New Years Traditions: Hopping John

Hopping John is a New Year’s tradition that has survived relatively unchanged since the mid-19th Century. Specifically a Carolina tradition, the dish is relatively simple, with a strong African influence. And typical of many traditional dishes, it’s not pretty. It’s “real food”, not pretty food.

But if you’ve had this dish, it’s quite likely you may have come away unimpressed, as modern versions tend to be mushy. And unsurprisingly, the ingredients are the key here. Modern versions use black eyed peas, but the original versions call for red peas, also called cowpeas. While black eyed peas and cowpeas are in the same family of beans, the difference is significant, cowpeas cook up much firmer, and tend not to get mushy at all, even after reheating.

Cowpeas

The biggest problem for the modern cook, is where to get red cowpeas. At this time, the only source I’ve found for them is Carolina Plantation.
Carolina Plantation Cowpeas

Now for the recipe. The earliest written recipe for Hopping John comes from House and Home, by Sarah Rutledge in 1847. This is from the 3rd edition in 1855[1]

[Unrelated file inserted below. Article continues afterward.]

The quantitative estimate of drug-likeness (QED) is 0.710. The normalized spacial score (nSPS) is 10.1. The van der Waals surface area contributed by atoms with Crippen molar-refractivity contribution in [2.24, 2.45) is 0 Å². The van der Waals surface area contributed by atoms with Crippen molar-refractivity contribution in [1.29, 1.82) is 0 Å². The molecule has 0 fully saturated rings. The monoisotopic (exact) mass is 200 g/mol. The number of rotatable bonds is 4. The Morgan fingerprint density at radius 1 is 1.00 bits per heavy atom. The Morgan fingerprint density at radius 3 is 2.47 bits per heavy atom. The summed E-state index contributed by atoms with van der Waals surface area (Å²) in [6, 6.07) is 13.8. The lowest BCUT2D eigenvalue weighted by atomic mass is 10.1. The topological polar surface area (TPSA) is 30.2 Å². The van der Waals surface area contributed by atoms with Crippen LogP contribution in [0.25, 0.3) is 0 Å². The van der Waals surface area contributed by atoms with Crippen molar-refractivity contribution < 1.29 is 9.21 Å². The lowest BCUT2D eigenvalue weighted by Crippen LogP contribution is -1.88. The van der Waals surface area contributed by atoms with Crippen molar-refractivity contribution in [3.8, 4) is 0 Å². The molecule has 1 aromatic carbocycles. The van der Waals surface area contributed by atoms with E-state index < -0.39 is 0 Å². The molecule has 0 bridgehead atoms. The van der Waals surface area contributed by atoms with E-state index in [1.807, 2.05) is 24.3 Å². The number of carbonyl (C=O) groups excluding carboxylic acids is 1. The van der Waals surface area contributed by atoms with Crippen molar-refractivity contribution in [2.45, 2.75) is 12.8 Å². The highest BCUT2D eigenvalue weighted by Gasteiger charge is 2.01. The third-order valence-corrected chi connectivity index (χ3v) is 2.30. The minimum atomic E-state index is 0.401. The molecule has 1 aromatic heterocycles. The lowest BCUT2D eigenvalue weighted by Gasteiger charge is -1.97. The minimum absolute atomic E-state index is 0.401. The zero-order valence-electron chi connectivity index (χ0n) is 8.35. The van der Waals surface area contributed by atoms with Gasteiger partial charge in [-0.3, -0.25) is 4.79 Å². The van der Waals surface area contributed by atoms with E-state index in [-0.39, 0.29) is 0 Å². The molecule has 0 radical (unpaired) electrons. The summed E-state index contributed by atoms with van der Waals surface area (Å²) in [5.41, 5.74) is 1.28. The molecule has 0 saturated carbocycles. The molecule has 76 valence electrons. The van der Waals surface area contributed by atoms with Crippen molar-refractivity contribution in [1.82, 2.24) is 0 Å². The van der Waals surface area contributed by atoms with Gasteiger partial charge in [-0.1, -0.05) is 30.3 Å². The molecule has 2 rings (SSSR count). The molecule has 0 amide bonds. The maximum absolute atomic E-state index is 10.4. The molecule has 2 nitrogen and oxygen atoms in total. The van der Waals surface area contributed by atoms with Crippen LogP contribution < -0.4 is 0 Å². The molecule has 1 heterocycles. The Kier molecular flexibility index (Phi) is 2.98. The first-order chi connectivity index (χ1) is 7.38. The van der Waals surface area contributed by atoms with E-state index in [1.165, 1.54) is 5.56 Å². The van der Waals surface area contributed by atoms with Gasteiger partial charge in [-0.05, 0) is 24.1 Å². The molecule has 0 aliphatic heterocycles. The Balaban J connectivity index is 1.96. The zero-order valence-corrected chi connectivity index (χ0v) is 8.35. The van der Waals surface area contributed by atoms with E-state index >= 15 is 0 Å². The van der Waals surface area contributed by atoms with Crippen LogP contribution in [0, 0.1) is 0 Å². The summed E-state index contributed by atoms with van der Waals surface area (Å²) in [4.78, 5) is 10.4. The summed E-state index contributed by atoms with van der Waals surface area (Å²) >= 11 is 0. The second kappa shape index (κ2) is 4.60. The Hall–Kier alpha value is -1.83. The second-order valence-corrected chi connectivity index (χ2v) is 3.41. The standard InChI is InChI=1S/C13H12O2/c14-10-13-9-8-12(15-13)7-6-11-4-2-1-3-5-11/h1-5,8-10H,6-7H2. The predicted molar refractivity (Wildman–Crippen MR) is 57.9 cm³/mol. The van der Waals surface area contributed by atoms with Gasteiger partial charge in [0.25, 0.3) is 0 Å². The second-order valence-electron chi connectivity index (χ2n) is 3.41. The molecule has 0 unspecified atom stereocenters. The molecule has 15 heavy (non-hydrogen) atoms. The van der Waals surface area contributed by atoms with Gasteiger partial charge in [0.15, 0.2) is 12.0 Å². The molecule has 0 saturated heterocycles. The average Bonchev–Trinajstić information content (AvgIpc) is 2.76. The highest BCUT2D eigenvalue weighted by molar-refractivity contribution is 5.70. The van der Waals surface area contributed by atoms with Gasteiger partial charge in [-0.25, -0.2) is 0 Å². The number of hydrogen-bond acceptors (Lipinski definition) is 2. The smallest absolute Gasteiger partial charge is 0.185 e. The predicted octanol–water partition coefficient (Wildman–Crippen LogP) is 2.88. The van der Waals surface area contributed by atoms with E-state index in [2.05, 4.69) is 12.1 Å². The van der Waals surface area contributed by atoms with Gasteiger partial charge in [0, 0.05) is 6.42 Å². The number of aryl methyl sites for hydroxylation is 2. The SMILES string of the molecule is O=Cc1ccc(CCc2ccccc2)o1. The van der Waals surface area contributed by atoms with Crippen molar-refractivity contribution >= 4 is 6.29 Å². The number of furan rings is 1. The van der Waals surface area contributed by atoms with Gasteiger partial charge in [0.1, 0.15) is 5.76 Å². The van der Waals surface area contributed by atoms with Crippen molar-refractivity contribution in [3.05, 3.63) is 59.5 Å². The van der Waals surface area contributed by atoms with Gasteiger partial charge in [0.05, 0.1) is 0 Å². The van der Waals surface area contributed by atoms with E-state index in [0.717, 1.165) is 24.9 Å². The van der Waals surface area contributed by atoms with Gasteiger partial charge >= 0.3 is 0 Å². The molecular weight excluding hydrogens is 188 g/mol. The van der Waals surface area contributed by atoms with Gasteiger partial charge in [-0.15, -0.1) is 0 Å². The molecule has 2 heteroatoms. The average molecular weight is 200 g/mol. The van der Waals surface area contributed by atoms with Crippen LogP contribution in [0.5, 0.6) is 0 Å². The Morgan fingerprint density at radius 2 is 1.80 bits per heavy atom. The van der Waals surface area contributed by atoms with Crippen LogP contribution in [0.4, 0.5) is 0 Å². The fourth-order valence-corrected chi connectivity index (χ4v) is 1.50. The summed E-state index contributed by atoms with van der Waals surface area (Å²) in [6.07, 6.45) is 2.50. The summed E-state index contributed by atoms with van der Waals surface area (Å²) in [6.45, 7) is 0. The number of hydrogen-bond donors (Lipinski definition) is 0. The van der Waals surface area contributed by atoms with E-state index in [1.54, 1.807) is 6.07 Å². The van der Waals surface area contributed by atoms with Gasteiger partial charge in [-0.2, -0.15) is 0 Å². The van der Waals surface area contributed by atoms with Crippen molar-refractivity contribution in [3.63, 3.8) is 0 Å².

Hopping John - Recipe

Reading the recipe here can be a bit confusing. Not uncommonly, the recipe backtracks, sort of like putting your comments at the end without actually signifying they are comments. The basic order of the recipe is, Add the peas and a quart of water to the pot, boil until the peas are halfway done. Add the bacon and cook until the peas are done. The halfway point is also a good time to add seasoning. Now add the rice, cook an additional 30 minutes, then put on low heat to complete the cooking of the rice.

Now, for another ingredient issue. The bacon of the 19th century was pretty much nothing like the bacon of today. The bacon of the time was leaner, probably cut higher on the hog, and was dry-cured and smoked. Honestly, unless you have an in with a shop that does traditional curing, the best option I’ve found is smoked ham hocks. Now, since I had that nice ham hock, what I did was to cut the meat from it, then simmer it for a while in a little more than a quart of water to make a ham stock, that I then cooked the beans in. No point in wasting any ham flavor!

Another good article on making Hopping John: http://www.seriouseats.com/2014/12/southern-hoppin-john-new-years-tradition.html

[1]
S. Rutledge, House and Home: or The Carolina Housewife. Charleston, S.C.: John Russell, 1855.

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